Ludwig Van Beethoven may not have been deaf after all when he composed his final masterpiece, according to new research.
For over a century, it has been believed that the German composer and pianist had gone "stone deaf" by the time he debuted his Ninth Symphony in May 1824.
But now, a professor of musicology has uncovered crucial evidence that suggests that Beethoven actually retained some hearing in his left ear until shortly before his death in March 1827.
Theodore Albrecht, a professor at Kent State University in Ohio, USA, told the Observer: "This is going to send everybody scurrying to revise biological concepts about Beethoven.
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"Not only was Beethoven not completely deaf at the premiere of his Ninth Symphony in May 1824, he could hear, although increasingly faintly, for at least two years afterwards," Prof Albrecht added.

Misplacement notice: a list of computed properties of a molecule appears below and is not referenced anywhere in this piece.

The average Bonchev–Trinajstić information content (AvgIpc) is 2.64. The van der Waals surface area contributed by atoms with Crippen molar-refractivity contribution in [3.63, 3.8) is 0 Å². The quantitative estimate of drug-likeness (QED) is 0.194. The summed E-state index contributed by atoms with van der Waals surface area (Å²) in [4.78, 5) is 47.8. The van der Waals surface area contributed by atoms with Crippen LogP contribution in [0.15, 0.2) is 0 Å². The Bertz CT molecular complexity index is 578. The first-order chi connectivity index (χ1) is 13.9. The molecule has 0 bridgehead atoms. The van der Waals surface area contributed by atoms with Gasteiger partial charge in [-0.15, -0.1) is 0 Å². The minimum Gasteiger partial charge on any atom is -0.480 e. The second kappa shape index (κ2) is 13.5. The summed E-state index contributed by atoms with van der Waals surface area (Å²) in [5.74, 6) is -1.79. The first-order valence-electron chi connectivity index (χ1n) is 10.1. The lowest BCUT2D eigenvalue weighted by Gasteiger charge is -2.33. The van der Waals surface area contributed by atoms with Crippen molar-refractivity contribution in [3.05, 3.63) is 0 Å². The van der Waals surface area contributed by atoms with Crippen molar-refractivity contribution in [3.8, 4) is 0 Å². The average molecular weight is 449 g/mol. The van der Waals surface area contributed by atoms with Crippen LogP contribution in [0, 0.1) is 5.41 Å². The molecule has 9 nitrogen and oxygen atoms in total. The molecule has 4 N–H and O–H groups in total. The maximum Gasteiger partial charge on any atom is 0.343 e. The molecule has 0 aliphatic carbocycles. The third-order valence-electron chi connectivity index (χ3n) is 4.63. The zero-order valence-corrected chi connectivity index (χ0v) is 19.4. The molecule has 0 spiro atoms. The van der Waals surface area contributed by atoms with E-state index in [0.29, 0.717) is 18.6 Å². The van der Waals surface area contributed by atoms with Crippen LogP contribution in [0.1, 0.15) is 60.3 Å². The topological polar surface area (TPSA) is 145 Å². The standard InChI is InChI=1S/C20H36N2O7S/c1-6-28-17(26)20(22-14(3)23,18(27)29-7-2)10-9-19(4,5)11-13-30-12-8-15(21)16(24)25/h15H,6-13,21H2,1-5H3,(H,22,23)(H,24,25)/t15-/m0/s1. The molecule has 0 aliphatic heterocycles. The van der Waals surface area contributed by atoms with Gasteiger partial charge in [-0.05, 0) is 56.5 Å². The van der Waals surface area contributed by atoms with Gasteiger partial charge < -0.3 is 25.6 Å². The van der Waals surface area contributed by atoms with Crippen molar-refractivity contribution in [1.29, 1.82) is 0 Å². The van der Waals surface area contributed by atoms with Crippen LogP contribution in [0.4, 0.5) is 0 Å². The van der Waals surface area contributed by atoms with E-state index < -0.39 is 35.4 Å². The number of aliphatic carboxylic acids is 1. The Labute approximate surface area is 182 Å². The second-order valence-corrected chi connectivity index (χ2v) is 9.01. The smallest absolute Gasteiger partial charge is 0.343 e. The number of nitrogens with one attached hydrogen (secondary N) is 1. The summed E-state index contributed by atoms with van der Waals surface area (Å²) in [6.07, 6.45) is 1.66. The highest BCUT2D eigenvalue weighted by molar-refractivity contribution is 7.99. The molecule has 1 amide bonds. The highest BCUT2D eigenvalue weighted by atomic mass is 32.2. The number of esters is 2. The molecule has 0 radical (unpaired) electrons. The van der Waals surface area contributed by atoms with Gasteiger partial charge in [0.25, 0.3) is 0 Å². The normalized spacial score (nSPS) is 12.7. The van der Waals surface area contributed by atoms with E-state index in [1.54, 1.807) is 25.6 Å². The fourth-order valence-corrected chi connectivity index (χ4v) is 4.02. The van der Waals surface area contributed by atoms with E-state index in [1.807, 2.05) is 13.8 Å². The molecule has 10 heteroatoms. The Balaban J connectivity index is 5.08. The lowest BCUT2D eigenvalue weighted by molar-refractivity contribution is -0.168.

Prof Albrecht has made the startling discovery as he undertakes, for the first time, to translate Beethoven's "conversation books" from German into English - a "game-changing" project which will eventually encompass 12 volumes.
Beethoven, who began to lose his hearing in 1798, carried the "conversation books" from 1818, in which friends and acquaintances would jot down comments in the books for him.
And in one entry, dated 1823, the composer scribbled down advice to a stranger in a coffee shop who was losing his own hearing.
Beethoven wrote: "Just do not use mechanical devices [ear trumpets] too early; by abstaining from using them, I have fairly preserved my left ear in this way."
Prof Albrecht told the Observer: "The conversation books are going to be a game-changer." Referring to the range of pitches used in Beethoven's final symphony, Prof Albrecht says: "All the registers are there. He could hear them with his inner ear. He was amazing."